Functional CT Imaging of the Lung: Subtraction CT as a novel technique
Two important functions of the lungs that are needed for the exchange of oxygen and carbon dioxide are ventilation and perfusion. One or both of these functionalities could be hampered as a result of cardiopulmonary disease. Pulmonary embolism is one of those diseases where perfusion in the lung is reduced, because a blood clot is lodged in a pulmonary artery, disturbing blood flow. In the Netherlands, pulmonary embolism occurs in approximately 10,000 to 12,500 patients per year, and resulting in significant morbidity and mortality.
Computed tomography (CT) imaging is currently the method of choice to diagnose pulmonary embolism. However, the disadvantage of this conventional CT technique is that usually only the pulmonary embolism can be seen, with no information obtained on the effect of the embolism on the perfusion distal from the clot, and therefore on the functionality of the lung. Lately, new imaging techniques have been developed with the added goal of depicting anatomical and functional information with one technique. One of these techniques, dual-energy CT, depicts the iodine enhancement in the pulmonary parenchyma, reflecting the perfusion status at a single time point. Since dual-energy CT has the disadvantage of requiring dedicated hardware, subtraction CT was developed, which requires only specific software and has the advantage of higher signal- and contrast-tonoise ratio than dual-energy CT.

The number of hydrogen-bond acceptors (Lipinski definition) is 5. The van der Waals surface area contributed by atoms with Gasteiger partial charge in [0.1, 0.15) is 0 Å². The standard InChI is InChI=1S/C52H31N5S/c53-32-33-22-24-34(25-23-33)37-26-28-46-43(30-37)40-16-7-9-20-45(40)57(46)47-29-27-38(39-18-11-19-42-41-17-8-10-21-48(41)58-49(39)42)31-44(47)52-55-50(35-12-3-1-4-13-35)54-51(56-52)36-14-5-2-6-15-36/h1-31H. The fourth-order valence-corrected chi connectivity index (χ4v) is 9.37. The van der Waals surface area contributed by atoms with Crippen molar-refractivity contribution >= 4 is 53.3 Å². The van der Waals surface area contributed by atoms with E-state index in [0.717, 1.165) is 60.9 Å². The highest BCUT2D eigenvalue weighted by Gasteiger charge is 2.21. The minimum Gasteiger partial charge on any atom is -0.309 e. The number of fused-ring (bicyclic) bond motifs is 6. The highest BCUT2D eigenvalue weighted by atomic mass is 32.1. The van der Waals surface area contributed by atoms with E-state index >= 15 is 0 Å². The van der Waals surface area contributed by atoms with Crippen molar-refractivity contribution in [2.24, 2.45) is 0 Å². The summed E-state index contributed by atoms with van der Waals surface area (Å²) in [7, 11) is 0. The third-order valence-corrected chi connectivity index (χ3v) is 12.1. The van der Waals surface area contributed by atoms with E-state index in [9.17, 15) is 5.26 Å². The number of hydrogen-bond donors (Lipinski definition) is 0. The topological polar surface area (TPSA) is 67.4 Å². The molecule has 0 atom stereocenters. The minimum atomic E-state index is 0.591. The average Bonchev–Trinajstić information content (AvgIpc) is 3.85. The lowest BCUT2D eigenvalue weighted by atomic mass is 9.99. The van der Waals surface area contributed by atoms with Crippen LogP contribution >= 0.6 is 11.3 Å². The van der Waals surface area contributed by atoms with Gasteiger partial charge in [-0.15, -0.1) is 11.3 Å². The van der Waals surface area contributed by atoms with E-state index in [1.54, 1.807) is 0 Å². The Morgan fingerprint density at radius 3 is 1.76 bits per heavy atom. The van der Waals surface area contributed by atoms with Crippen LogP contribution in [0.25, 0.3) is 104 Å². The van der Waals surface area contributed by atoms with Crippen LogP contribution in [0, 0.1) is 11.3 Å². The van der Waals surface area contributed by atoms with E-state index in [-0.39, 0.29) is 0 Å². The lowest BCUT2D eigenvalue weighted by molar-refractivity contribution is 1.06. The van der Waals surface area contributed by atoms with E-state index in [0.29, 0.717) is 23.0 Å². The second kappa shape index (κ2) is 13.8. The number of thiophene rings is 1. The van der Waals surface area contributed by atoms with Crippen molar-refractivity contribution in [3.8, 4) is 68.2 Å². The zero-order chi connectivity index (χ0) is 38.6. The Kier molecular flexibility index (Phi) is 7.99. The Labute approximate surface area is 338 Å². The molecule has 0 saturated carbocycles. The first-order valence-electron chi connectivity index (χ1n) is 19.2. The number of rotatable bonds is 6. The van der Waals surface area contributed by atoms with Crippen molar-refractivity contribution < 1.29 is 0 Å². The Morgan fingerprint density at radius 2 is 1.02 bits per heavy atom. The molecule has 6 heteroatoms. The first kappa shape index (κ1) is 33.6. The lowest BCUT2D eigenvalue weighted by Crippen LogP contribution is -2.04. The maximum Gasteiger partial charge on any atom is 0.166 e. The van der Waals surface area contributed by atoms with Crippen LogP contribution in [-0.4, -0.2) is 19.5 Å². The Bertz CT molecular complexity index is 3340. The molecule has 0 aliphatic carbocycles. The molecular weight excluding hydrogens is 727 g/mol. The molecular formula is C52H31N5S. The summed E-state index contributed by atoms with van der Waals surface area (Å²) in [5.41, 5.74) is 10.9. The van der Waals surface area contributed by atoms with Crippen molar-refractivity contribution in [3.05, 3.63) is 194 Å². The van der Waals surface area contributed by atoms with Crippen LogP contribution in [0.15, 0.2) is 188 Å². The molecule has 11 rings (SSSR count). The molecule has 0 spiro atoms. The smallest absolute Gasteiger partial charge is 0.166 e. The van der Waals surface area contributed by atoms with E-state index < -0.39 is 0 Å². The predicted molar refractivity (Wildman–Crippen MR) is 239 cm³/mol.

In this thesis, we investigate the physical and clinical performance of subtraction CT to determine its limitations and clinical added value.